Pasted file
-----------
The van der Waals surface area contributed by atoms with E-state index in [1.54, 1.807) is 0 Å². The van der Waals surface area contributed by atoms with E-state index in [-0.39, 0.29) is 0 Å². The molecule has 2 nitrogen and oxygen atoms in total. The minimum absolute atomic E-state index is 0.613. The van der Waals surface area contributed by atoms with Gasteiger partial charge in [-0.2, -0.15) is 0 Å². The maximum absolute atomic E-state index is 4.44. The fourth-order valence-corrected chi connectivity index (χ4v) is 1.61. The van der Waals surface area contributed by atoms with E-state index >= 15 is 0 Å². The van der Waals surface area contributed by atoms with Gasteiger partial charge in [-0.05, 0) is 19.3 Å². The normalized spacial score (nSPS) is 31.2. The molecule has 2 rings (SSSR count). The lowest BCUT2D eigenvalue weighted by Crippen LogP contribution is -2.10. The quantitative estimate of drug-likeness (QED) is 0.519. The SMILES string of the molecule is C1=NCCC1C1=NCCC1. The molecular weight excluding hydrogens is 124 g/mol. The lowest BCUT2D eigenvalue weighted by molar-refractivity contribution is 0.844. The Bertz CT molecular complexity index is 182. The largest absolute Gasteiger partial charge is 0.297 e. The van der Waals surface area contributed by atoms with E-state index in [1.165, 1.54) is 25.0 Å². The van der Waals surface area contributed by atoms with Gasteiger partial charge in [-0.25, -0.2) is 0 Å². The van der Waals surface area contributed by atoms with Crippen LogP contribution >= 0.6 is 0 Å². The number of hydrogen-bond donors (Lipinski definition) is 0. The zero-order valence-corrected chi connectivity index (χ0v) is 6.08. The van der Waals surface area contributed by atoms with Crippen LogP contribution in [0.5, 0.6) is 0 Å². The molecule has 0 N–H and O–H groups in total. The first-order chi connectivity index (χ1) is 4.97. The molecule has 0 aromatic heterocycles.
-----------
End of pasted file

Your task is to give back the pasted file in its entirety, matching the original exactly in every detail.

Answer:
The van der Waals surface area contributed by atoms with E-state index in [1.54, 1.807) is 0 Å². The van der Waals surface area contributed by atoms with E-state index in [-0.39, 0.29) is 0 Å². The molecule has 2 nitrogen and oxygen atoms in total. The minimum absolute atomic E-state index is 0.613. The van der Waals surface area contributed by atoms with Gasteiger partial charge in [-0.2, -0.15) is 0 Å². The maximum absolute atomic E-state index is 4.44. The fourth-order valence-corrected chi connectivity index (χ4v) is 1.61. The van der Waals surface area contributed by atoms with E-state index >= 15 is 0 Å². The van der Waals surface area contributed by atoms with Gasteiger partial charge in [-0.05, 0) is 19.3 Å². The normalized spacial score (nSPS) is 31.2. The molecule has 2 rings (SSSR count). The lowest BCUT2D eigenvalue weighted by Crippen LogP contribution is -2.10. The quantitative estimate of drug-likeness (QED) is 0.519. The SMILES string of the molecule is C1=NCCC1C1=NCCC1. The molecular weight excluding hydrogens is 124 g/mol. The lowest BCUT2D eigenvalue weighted by molar-refractivity contribution is 0.844. The Bertz CT molecular complexity index is 182. The largest absolute Gasteiger partial charge is 0.297 e. The van der Waals surface area contributed by atoms with E-state index in [1.165, 1.54) is 25.0 Å². The van der Waals surface area contributed by atoms with Gasteiger partial charge in [-0.25, -0.2) is 0 Å². The van der Waals surface area contributed by atoms with Crippen LogP contribution >= 0.6 is 0 Å². The number of hydrogen-bond donors (Lipinski definition) is 0. The zero-order valence-corrected chi connectivity index (χ0v) is 6.08. The van der Waals surface area contributed by atoms with Crippen LogP contribution in [0.5, 0.6) is 0 Å². The molecule has 0 N–H and O–H groups in total. The first-order chi connectivity index (χ1) is 4.97. The molecule has 0 aromatic heterocycles.